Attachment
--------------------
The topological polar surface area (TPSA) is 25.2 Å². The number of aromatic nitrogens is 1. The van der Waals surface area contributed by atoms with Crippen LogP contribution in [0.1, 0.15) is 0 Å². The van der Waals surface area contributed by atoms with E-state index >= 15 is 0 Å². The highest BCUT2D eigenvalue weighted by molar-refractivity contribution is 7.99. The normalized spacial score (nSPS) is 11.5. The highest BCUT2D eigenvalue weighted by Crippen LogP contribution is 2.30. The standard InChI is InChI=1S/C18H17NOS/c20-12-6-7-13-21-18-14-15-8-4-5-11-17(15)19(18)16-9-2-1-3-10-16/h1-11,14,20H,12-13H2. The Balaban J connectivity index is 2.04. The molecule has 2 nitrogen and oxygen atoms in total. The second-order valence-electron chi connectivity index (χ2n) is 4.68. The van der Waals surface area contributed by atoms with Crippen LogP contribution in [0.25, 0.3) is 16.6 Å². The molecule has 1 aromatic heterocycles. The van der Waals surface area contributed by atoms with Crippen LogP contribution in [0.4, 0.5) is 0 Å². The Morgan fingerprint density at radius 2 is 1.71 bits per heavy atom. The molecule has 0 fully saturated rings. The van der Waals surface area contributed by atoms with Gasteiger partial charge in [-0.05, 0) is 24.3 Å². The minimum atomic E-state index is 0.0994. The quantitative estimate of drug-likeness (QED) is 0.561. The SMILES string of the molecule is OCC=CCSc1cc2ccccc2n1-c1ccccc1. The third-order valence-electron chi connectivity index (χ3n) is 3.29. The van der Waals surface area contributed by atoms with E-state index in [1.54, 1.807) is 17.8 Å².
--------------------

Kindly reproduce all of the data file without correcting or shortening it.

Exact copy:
The topological polar surface area (TPSA) is 25.2 Å². The number of aromatic nitrogens is 1. The van der Waals surface area contributed by atoms with Crippen LogP contribution in [0.1, 0.15) is 0 Å². The van der Waals surface area contributed by atoms with E-state index >= 15 is 0 Å². The highest BCUT2D eigenvalue weighted by molar-refractivity contribution is 7.99. The normalized spacial score (nSPS) is 11.5. The highest BCUT2D eigenvalue weighted by Crippen LogP contribution is 2.30. The standard InChI is InChI=1S/C18H17NOS/c20-12-6-7-13-21-18-14-15-8-4-5-11-17(15)19(18)16-9-2-1-3-10-16/h1-11,14,20H,12-13H2. The Balaban J connectivity index is 2.04. The molecule has 2 nitrogen and oxygen atoms in total. The second-order valence-electron chi connectivity index (χ2n) is 4.68. The van der Waals surface area contributed by atoms with Crippen LogP contribution in [0.25, 0.3) is 16.6 Å². The molecule has 1 aromatic heterocycles. The van der Waals surface area contributed by atoms with Crippen LogP contribution in [0.4, 0.5) is 0 Å². The Morgan fingerprint density at radius 2 is 1.71 bits per heavy atom. The molecule has 0 fully saturated rings. The van der Waals surface area contributed by atoms with Gasteiger partial charge in [-0.05, 0) is 24.3 Å². The minimum atomic E-state index is 0.0994. The quantitative estimate of drug-likeness (QED) is 0.561. The SMILES string of the molecule is OCC=CCSc1cc2ccccc2n1-c1ccccc1. The third-order valence-electron chi connectivity index (χ3n) is 3.29. The van der Waals surface area contributed by atoms with E-state index in [1.54, 1.807) is 17.8 Å².